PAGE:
Experience in a movie theater is not about the movie itself sometimes. It is about sharing time and space with total strangers. Most of the time, you don’t know who this person is sitting in the next seat. Sometimes it’s a guy munching on popcorn, sputtering the salver-coated debris whenever he finds something funny on the screen. Sometimes it’s an old fat lady who wiggles in the seat uncomfortably whenever a sexually-explicit scene comes up. Of course, there is always a soul who just snores through whole 2 hours of matinée. But somehow we share the time and space, – and anticipation. We buy tickets to be captivated by something extraordinary. And if the movie is a silent film from 1931, directed by a lesser-known figure of Japanese cinema, screened with live piano accompaniment, you have the audience dedicated to the joy of cinematic experience.
LOVE, BE WITH HUMANITY (1931) was screened at the Jimbo-cho Theater in Kanda, Tokyo on April 27, as a part of “Golden Week of Japanese Silent Cinema”. Tickets for 90 seats were sold out a few hours before the screening. It’s a three-hour long epic produced by Shochiku, the movie studio noted for Ozu, Shimizu, and Naruse in prewar years. Categorized as “Shochiku Kamata Modernism”, this film by Yasujiro Shimazu is a prime example of amalgamation of expressionism, social realism and Hollywood melodrama. Moreover, this film presents us with the atmosphere of modern Tokyo in prewar days, Tokyo which was to lost forever.
Shochiku studio produced this film to celebrate the return of Hollywood Japanese star, Sojin Kamiyama. He was most memorable as the Mongolian Prince in Douglas Fairbanks’ THE THIEF OF BAGDAD (1924), which earned him a streak of villainous roles in various Hollywood silents. The advent of sound cinema striped him of carrier in Hollywood, since he spoke little English. He sought carrier in Japanese movie industry, with credentials as a Hollywood star. Shochiku saw the opportunity to cash in, supposedly creating the epic to match the actor with “Hollywood” fame. The film was assigned to Yasujiro Shimazu, a veteran of the Shochiku Kamata Studio, who had directed more than 100 films already. It took almost two years to complete, consumed 200,000 feet of film negatives, employed 80,000 extras in total, and listed more than 30 stars (including Mack Swain). Though renovated with modern background of capitalistic society, it is a familiar tale of KING LEAR. Koukichi (Kamiyama) is a capitalist playing the hard ball all the time, even to his sons. One of the sons Takeshi (Denmei Suzuki) does not get along with Koukichi, and becomes the black sheep of the family. Koukichi sees the big opportunity in lumber industry and buys the vast land in Sakhalin, which would reverse the course of his luck eventually ….
The film was in two parts, “Japanese Part” and “American Part”, in 14 reels and 6 reels, respectively. Even at 24 fps, it would take three hours. At Pordenone Silent Film Festivel 2010, the film was presented with piano accompaniment, and took four hours at 18fps. Jimbo-cho Theater screened it at 24 fps, with an intermission. The film is full of memorable cinematic moments. Hideko Takamine (TWENTY-FOUR EYES, FLOATING CLOUDS) was 6 years old, playing a boy, with such a poignancy I never forget. Kinuyo Tanaka (UGETSU, SANSHO THE BAILIFF) plays a street-wise dancer, who is in love with Takeshi, a guy with a heart of gold. Though her part sometimes calls for Griffith-like melodramatic overacting, she nevertheless enriched the screen with subtle expressions and natural gestures. Extensive use of location shootings both in urban areas of Tokyo and in the wild, harsh land of Sakhalin, provided the film with authentic background of the time. Though the film drags quite a bit at the beginning, the plot is fast-moving and fairly well-constructed.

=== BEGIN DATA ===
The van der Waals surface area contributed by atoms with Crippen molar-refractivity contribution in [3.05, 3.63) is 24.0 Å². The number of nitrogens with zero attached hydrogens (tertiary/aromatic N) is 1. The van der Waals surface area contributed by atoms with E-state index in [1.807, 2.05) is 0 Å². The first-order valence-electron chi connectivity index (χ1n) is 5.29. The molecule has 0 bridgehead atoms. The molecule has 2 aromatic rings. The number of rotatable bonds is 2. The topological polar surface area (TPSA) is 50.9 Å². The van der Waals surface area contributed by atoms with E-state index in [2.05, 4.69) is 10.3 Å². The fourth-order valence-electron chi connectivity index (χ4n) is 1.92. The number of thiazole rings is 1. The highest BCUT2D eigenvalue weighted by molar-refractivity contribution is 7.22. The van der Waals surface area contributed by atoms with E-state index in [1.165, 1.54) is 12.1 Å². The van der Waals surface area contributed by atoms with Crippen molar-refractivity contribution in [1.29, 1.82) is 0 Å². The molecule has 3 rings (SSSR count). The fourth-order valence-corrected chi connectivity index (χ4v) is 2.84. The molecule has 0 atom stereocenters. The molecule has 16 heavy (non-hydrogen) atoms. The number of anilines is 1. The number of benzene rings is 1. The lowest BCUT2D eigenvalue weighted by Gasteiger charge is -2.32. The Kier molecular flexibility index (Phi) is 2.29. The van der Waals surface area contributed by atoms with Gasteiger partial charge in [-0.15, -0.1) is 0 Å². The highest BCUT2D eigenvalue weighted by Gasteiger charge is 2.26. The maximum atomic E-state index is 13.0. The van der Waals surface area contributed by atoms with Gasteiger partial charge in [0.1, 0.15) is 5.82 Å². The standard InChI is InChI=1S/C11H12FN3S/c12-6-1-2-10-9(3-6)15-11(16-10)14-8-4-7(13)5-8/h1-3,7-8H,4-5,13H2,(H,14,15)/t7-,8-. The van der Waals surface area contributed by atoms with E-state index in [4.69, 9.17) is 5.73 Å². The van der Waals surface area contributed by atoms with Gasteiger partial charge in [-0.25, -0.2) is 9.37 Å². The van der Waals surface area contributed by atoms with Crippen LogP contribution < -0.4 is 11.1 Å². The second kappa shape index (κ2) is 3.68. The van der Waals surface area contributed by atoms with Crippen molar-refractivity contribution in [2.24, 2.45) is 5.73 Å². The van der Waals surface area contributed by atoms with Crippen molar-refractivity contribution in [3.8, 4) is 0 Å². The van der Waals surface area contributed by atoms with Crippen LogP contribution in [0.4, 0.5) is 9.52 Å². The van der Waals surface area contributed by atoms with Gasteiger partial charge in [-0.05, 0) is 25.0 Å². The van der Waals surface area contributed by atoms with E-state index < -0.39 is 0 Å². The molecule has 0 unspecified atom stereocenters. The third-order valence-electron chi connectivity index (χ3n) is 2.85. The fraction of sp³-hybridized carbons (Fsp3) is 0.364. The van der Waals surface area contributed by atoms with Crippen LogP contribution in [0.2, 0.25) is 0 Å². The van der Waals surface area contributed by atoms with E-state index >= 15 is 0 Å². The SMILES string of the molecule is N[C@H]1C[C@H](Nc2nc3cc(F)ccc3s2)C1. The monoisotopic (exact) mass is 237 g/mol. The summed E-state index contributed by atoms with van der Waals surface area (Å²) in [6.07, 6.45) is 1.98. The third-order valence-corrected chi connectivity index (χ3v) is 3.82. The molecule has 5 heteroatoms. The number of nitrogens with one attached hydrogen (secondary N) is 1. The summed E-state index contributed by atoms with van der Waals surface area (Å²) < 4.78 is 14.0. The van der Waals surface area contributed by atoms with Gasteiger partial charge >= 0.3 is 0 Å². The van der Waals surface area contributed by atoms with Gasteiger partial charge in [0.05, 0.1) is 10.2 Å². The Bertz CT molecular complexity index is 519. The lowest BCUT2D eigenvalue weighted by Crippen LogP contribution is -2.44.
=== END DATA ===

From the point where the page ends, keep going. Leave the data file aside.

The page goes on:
Watching silent films in a suitable atmosphere is a different experience from typical movie-viewing. It requires a live music accompaniment, maybe a piano for a small theater and a larger musical unit for a larger hall. Mie Yanashita, who also supplied the piano accompaniment at Pordenone three years ago, played the piano for this small theater. At the entrance, theater staffs handed each of us a package of “snacks” for the intermission. A bottle of green tea, Daimaruyaki (Sweet bean stuffed Pancake) and Tenugui (Japanese hand towel, its design is a nice silhouette of a movie cameraman and a girl). Such a treat alone made me feel like a kid on a field trip, anticipating something wonderful to happen. I guess if every movie theater did the same thing, their box-office ticket sales would cover the cost of “snacks” and might make actual money. The audience shared the wonder, peeked into the era we never knew, and felt something resembling regret that this craft of art will never be created again.
The film’s last reel is a kind of a jaw-dropping moment. The reconciled family moved to the West (in the U.S. !) and Takeshi is now a cowhand. Mack Swain appears as a local doctor, while Soujin Kamiyama transforms himself into an old retired man, a la Lon Chaney Sr. I believe they did shoot this scene in U.S., and it looks so natural and authentic that if someone told me this were the scene from a Tom Mix Western, I would believe it. Though it may seem absurd in terms of drama ending in a totally unrelated location, it was meant to be a tribute to Kamiyama’s status in Hollywood. Cinema was an entertainment, after all. Japanese audience would love to see Kamiyama showing his skill as a man of thousand faces, Suzuki, a sturdy-built, dashing hero-type, mastering his horse in a vast land, and Kinuyo Tanaka decorated in Janet Gaynor halo. So, it was a joy to see this film end this way. I do appreciate the effort put into this presentation by staff at Jimbo-cho Theater and the pianist Mie Yanashita.